Debora Spar, the president of Barnard, the elite woman’s college across the street from Columbia University in NYC has a new book. The basic premise is that women cannot “have it all” because in their struggle for power they got stuck in “an endless quest for perfection.”
Stunned, we are unable to make all the choices! Are we really stunned by too many choice? We fought to have choices, not to have everything. We fought to find our own ways and shed the bonds (or binders/bras) that had shaped our femininity into something that tethered us. Now we are tethered by this unending discussion of what women want and how do they get it.
This dilemma for the feminist was previously and perhaps originally brought to light in 1986 by Harriet Braiker, PhD in her book The Type E Woman: Everything to Everybody. So what exactly is it, according to Spar, that is new?
She says doing it all is not doable. Duh, of course not, if you let others define “your all.” Are young women really taking home the message that they have to have everything? What does that mean? No one has everything. No one in her right mind would want everything.
What Spar does do is to articulate and organize the categories of “all” that might be haunting many of us. Here’s the list, you think it over:
The Beauty Standard–damned if we look good and damned if we don’t. We must make the choice. How do we change the culture which stereotypes us no matter which choice we make? Is this true for men, too?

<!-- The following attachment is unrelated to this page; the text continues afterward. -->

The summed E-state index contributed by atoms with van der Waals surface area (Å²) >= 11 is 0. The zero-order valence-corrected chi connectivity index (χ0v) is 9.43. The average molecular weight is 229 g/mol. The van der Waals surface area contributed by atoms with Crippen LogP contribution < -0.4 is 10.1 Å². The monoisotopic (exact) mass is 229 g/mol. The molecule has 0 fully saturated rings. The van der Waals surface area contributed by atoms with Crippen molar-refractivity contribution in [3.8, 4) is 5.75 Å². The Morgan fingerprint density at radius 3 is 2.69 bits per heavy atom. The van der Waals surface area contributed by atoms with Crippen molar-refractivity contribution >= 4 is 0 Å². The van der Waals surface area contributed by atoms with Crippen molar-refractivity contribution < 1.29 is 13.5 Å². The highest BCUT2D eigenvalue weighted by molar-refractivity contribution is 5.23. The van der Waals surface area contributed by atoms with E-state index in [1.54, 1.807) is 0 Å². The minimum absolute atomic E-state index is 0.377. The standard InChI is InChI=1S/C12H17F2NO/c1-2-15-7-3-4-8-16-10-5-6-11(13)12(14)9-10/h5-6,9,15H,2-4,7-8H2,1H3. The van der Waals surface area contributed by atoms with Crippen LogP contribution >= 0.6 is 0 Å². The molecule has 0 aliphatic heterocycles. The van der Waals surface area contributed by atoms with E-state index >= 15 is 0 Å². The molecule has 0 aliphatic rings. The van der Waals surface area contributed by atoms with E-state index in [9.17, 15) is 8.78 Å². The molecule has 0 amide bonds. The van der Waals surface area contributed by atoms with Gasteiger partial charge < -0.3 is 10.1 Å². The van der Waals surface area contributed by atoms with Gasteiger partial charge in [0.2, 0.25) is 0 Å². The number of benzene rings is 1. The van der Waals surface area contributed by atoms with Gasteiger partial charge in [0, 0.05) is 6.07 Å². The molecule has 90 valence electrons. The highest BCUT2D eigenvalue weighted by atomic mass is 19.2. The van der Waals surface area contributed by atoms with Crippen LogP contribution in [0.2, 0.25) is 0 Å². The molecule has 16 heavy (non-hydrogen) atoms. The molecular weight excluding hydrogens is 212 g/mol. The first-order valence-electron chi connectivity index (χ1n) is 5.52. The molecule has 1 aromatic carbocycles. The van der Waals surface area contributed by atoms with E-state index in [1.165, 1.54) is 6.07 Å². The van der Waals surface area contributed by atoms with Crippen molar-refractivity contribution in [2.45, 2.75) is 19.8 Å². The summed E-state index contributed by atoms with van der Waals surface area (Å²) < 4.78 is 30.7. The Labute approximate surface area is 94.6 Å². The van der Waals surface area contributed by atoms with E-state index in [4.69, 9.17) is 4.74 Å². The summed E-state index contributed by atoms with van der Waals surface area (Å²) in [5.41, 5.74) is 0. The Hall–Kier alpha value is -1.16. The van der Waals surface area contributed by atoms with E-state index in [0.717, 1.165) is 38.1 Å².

The Marriage Standard–for marriage to be perfect, our husbands to earn more, for us to be independent and to be put on a pedestal. Marriage has its ups and downs. It is a commitment to commit, not to the bells and stars.
The Motherhood Standard–everyone has to have her own baby. Adoption is out (abortion is in). We must be perfectly fertile at the right time.
The Homemaker Standard–Our homes and meals have to be perfect. The pre-prepared /”take-out” food industry would not substantiate this assertion.
The Work Standard–She uses Sheryl Sandberg’s words and I believe she misuses her intent. Leaning in is not meant for every woman, but for any woman who wants to lead.
The No -Sweat Standard–the standard is to make everything look like it is easy. It isn’t.
She tells us that these towering new standards are making young women sick and attributes eating disorders, psychiatric problems, and other woes of women’s health to trying to make these standards. Her advice? (And my commentary):
- Remember, Wonder Woman doesn’t exist. In other words, no one is perfect.
- Learn from the guys. Men know when to shirk another responsibility to get done what needs to be done.
- Stay close to home. Keeping close to family can be helpful and picking the right partner is critical (Sandberg agrees).
- Banish guilt from your social life. How about your whole life? Guilt is an energy sapper and helps no one.
- Commit to a workout regimen. How about anything that relieves stress? Exercise worked for Spar, something else might work for you.
- Pick a job you love. A satisfying career will make it easier when things get tough. It is also an escape from some of the less exciting or fulfilling parts of life as things wax and wane, hopefully out of synch with one another.
So do women really want to be perfect? Probably not, but the topic is timely and the title is hot. Too bad for women in the trenches, and especially Barnard alums, that a more positive message for trying to live a full live is uninspiring at best and negative at worst.